Got a news tip or want to contact us directly? Email news@gamespot.com Filed under:Wii U 3DS Written Byjustinhaywald Senior Editor, Earthbound fan, and snazzy dresser. (function(a,b,c,d,e,f){a[d]||(a[d]= function(){(a[d].q=a[d].q||[]).push([arguments,+new Date])}); e=b.createElement(c);f=b.getElementsByTagName(c)[0]; e.src=’https://s.yimg.com/uq/syndication/yad.js';e.async=true; f.parentNode.insertBefore(e,f)}(window,document,’script’,’yad’)); yad(‘dd8948fa-75df-30d8-a1b9-8ade0e28daac’); (function() { var pageType = document.getElementsByName(‘pageType’); if(!pageType.length){ return; } pageType = pageType[0].getAttribute(‘data-type’); if(pageType == ‘article’ || pageType == ‘review’ || pageType == ‘video’){ (function(a,b,c,d,e,f){a[d]||(a[d]= function(){(a[d].q=a[d].q||[]).push([arguments,+new Date])}); e=b.createElement(c);f=b.getElementsByTagName(c)[0]; e.src=’https://s.yimg.com/uq/syndication/yad.js';e.async=true; f.parentNode.insertBefore(e,f)}(window,document,’script’,’yad’)); yad(‘045e47d1-1e51-3375-b487-13f8602f933b’); } }());

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Xbox One, PS4 Getting New Tony Hawk Pro Skater Game In 2015

Skateboarding legend Tony Hawk has revealed even more details about the new Tony Hawk game coming to consoles in 2015. Mr. 900 appeared on TMZ Sports this week, and revealed that the game is coming to Xbox One and PlayStation 4, and that it will be a new entry in the Pro Skater series.

“I’m working on a video game,” he said. “We’re gonna have a new console game for the new consoles next year. A new Tony Hawk Pro Skater, yeah.”

Hawk revealed the game on Twitter earlier this month. He’s working with Activision on the game, though a developer for the project has not yet been named. Chicago-based Robomodo made the most recent entry in the series, Tony Hawk’s Pro Skater HD.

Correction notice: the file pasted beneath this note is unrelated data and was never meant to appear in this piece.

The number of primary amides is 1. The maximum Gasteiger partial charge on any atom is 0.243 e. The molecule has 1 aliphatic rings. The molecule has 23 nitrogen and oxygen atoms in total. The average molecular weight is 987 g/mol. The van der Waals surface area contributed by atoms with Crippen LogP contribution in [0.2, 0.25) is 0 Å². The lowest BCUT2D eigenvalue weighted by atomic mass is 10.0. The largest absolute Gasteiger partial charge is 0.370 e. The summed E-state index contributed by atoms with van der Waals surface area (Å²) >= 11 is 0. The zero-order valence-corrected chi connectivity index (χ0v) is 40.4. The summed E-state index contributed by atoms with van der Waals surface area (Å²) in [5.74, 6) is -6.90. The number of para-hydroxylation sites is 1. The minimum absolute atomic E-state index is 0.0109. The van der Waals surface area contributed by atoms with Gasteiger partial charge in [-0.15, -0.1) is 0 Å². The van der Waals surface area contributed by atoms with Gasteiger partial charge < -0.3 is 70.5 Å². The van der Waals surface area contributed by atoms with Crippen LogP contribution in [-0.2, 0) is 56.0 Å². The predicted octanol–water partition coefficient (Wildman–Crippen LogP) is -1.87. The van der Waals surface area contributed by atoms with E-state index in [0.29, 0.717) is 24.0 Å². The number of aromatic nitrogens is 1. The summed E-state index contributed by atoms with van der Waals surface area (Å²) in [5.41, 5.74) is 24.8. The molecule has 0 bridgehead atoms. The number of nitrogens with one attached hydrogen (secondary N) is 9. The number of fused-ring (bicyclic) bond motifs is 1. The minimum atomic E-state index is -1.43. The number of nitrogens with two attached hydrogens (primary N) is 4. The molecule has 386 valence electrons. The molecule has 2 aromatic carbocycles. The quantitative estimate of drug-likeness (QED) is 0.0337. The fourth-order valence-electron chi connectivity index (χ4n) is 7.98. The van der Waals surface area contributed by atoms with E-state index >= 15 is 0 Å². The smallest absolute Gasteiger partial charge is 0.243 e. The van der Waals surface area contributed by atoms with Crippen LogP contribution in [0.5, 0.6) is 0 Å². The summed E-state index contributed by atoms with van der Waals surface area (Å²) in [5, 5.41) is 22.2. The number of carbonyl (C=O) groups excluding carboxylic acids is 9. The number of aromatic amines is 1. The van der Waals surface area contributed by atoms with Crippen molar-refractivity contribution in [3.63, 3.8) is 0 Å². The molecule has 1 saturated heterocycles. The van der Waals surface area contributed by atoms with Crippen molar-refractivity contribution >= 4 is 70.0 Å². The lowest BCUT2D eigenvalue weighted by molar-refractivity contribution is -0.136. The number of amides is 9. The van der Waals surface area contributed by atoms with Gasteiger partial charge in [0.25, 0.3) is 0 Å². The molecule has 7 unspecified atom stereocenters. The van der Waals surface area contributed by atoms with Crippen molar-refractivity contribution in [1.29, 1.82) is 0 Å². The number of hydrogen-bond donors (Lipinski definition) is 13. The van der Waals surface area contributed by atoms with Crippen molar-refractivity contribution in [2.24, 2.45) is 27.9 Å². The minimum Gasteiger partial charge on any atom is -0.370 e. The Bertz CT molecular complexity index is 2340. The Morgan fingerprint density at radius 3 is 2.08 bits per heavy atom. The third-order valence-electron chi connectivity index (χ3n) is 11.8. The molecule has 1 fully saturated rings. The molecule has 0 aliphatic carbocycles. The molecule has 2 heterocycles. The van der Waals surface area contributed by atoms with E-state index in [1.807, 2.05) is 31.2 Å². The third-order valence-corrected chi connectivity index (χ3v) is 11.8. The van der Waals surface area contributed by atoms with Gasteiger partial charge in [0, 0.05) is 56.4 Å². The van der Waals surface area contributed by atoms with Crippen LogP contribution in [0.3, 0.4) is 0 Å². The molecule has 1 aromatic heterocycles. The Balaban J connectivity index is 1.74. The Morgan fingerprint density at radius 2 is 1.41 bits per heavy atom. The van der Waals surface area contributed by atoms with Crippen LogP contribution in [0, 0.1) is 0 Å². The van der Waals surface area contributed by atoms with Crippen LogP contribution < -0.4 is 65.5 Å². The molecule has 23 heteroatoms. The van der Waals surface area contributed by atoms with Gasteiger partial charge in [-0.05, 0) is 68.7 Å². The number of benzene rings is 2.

That game featured content from the first two Pro Skater games, and was released in 2012. At the time, developer Robomodo’s CEO, Josh Tsui, suggested something bigger could eventually be made, saying, “The prospect of a fuller game is definitely on the table–it’s just a matter of when and how.”

Hawk recently made headlines for trying out a real-world, Back to the Future-esque hoverboard. Asked if the new Tony Hawk game would feature a hoverboard, he teased, “Why not?” Finally, Hawk provided a release window for the new title, saying it will be released “late next year.”

In addition to the Tony Hawk game for consoles, a new mobile game is in the works, while the previously announced mobile game, Tony Hawk’s Shred Session, has been put on hold indefinitely.

What would you like to see from a new Tony Hawk console game? Let us know in the comments below!

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Filed under:Tony Hawk’s Pro Skater HD Written By

eddienoteddy Eddie Makuch is a news editor at GameSpot, and would like to see the Whalers return to Hartford. Want the latest news about Tony Hawk’s Pro Skater HD? (function(a,b,c,d,e,f){a[d]||(a[d]= function(){(a[d].q=a[d].q||[]).push([arguments,+new Date])}); e=b.createElement(c);f=b.getElementsByTagName(c)[0]; e.src=’https://s.yimg.com/uq/syndication/yad.js';e.async=true; f.parentNode.insertBefore(e,f)}(window,document,’script’,’yad’)); yad(‘dd8948fa-75df-30d8-a1b9-8ade0e28daac’); (function() { var pageType = document.getElementsByName(‘pageType’); if(!pageType.length){ return; } pageType = pageType[0].getAttribute(‘data-type’); if(pageType == ‘article’ || pageType == ‘review’ || pageType == ‘video’){ (function(a,b,c,d,e,f){a[d]||(a[d]= function(){(a[d].q=a[d].q||[]).push([arguments,+new Date])}); e=b.createElement(c);f=b.getElementsByTagName(c)[0]; e.src=’https://s.yimg.com/uq/syndication/yad.js';e.async=true; f.parentNode.insertBefore(e,f)}(window,document,’script’,’yad’)); yad(‘045e47d1-1e51-3375-b487-13f8602f933b’); } }());